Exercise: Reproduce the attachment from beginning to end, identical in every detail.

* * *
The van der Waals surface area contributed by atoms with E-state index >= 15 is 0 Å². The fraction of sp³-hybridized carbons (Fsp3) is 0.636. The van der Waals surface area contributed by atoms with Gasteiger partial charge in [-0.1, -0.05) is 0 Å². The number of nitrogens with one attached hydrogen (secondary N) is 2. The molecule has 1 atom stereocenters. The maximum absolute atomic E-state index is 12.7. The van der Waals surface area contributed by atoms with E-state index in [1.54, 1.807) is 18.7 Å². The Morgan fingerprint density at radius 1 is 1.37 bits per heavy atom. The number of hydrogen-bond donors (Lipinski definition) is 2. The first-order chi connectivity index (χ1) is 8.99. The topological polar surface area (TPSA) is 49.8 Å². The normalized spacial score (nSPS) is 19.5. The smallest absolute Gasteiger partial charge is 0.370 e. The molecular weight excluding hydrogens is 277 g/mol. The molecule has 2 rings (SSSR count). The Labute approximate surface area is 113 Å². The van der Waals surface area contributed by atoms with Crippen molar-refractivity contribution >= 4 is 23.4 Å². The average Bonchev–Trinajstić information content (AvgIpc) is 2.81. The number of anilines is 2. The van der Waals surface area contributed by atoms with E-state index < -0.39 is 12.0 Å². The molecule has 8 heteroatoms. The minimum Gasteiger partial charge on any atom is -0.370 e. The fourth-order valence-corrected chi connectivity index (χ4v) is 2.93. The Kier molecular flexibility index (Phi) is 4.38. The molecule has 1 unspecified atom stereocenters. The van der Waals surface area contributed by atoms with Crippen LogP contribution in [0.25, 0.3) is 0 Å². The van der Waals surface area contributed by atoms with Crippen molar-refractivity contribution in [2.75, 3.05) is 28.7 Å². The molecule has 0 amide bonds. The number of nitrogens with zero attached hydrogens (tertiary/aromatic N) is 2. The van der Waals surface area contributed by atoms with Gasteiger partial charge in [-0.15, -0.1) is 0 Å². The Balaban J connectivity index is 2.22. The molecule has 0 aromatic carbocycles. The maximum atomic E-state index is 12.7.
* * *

The van der Waals surface area contributed by atoms with E-state index >= 15 is 0 Å². The fraction of sp³-hybridized carbons (Fsp3) is 0.636. The van der Waals surface area contributed by atoms with Gasteiger partial charge in [-0.1, -0.05) is 0 Å². The number of nitrogens with one attached hydrogen (secondary N) is 2. The molecule has 1 atom stereocenters. The maximum absolute atomic E-state index is 12.7. The van der Waals surface area contributed by atoms with E-state index in [1.54, 1.807) is 18.7 Å². The Morgan fingerprint density at radius 1 is 1.37 bits per heavy atom. The number of hydrogen-bond donors (Lipinski definition) is 2. The first-order chi connectivity index (χ1) is 8.99. The topological polar surface area (TPSA) is 49.8 Å². The normalized spacial score (nSPS) is 19.5. The smallest absolute Gasteiger partial charge is 0.370 e. The molecular weight excluding hydrogens is 277 g/mol. The molecule has 2 rings (SSSR count). The Labute approximate surface area is 113 Å². The van der Waals surface area contributed by atoms with Crippen molar-refractivity contribution >= 4 is 23.4 Å². The average Bonchev–Trinajstić information content (AvgIpc) is 2.81. The number of anilines is 2. The van der Waals surface area contributed by atoms with E-state index < -0.39 is 12.0 Å². The molecule has 8 heteroatoms. The minimum Gasteiger partial charge on any atom is -0.370 e. The fourth-order valence-corrected chi connectivity index (χ4v) is 2.93. The Kier molecular flexibility index (Phi) is 4.38. The molecule has 1 unspecified atom stereocenters. The van der Waals surface area contributed by atoms with Crippen LogP contribution in [0.25, 0.3) is 0 Å². The van der Waals surface area contributed by atoms with Crippen molar-refractivity contribution in [2.75, 3.05) is 28.7 Å². The molecule has 0 amide bonds. The number of nitrogens with zero attached hydrogens (tertiary/aromatic N) is 2. The van der Waals surface area contributed by atoms with Gasteiger partial charge in [-0.15, -0.1) is 0 Å². The Balaban J connectivity index is 2.22. The molecule has 0 aromatic carbocycles. The maximum atomic E-state index is 12.7.